Scientists have turned the smallest possible bits of diamond and other super-hard specks into 'molecular anvils' that squeeze and twist molecules until chemical bonds break and atoms exchange electrons. These are the first such chemical reactions triggered by mechanical pressure alone, and researchers say the method offers a new way to do chemistry at the molecular level that is greener, more efficient and much more precise.

Ancient DNA tells tales of humans' migrant history
02/21/2018 11:18 AM
Fueled by advances in analyzing DNA from the bones of ancient humans, scientists have dramatically expanded the number of samples studied -- revealing vast and surprising migrations and genetic mixing of populations in our prehistoric past.

Theory suggests root efficiency, independence drove global spread of flora
02/21/2018 11:18 AM
Researchers suggest that plants spread worldwide thanks to root adaptations that allowed them to become more efficient and independent. As plant species spread, roots became thinner so they could more efficiently explore poor soils for nutrients, and they shed their reliance on symbiotic fungi. The researchers report that root diameter and reliance on fungi most consistently characterize the plant communities across entire biomes such as deserts, savannas and temperate forests.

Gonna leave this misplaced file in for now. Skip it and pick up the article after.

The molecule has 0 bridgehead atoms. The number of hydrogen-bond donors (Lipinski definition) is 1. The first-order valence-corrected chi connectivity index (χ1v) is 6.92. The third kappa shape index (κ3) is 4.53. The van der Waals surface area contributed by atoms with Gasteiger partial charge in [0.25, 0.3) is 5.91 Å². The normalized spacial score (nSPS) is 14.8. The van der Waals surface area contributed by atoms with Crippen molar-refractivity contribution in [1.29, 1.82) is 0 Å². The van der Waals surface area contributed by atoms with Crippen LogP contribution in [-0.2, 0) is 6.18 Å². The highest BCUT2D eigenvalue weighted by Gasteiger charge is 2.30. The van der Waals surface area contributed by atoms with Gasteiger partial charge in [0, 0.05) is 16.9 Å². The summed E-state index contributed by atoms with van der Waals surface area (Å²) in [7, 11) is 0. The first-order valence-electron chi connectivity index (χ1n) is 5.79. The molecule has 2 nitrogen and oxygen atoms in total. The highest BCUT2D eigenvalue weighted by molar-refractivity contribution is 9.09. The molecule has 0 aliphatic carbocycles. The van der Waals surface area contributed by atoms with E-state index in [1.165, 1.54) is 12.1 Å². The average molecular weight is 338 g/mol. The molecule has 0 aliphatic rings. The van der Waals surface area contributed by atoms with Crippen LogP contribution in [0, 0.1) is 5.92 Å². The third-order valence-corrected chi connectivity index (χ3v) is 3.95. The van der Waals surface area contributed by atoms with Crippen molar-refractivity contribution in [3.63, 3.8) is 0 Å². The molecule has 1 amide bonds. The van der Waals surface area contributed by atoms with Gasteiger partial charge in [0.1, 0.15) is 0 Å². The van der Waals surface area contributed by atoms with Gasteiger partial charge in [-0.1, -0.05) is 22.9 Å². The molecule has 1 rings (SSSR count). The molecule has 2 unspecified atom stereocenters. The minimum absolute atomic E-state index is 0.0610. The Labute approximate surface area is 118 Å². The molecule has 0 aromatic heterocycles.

Amateur astronomer captures rare first light from massive exploding star
02/21/2018 11:18 AM
First light from a supernova is hard to capture; no one can predict where and when a star will explode. An amateur astronomer has now captured on film this first light, emitted when the exploding core hits the star's outer layers: shock breakout. Subsequent observations by astronomers using the Lick and Keck observatories helped identify it as a Type IIb supernova that slimmed down from 20 to 5 solar masses before exploding.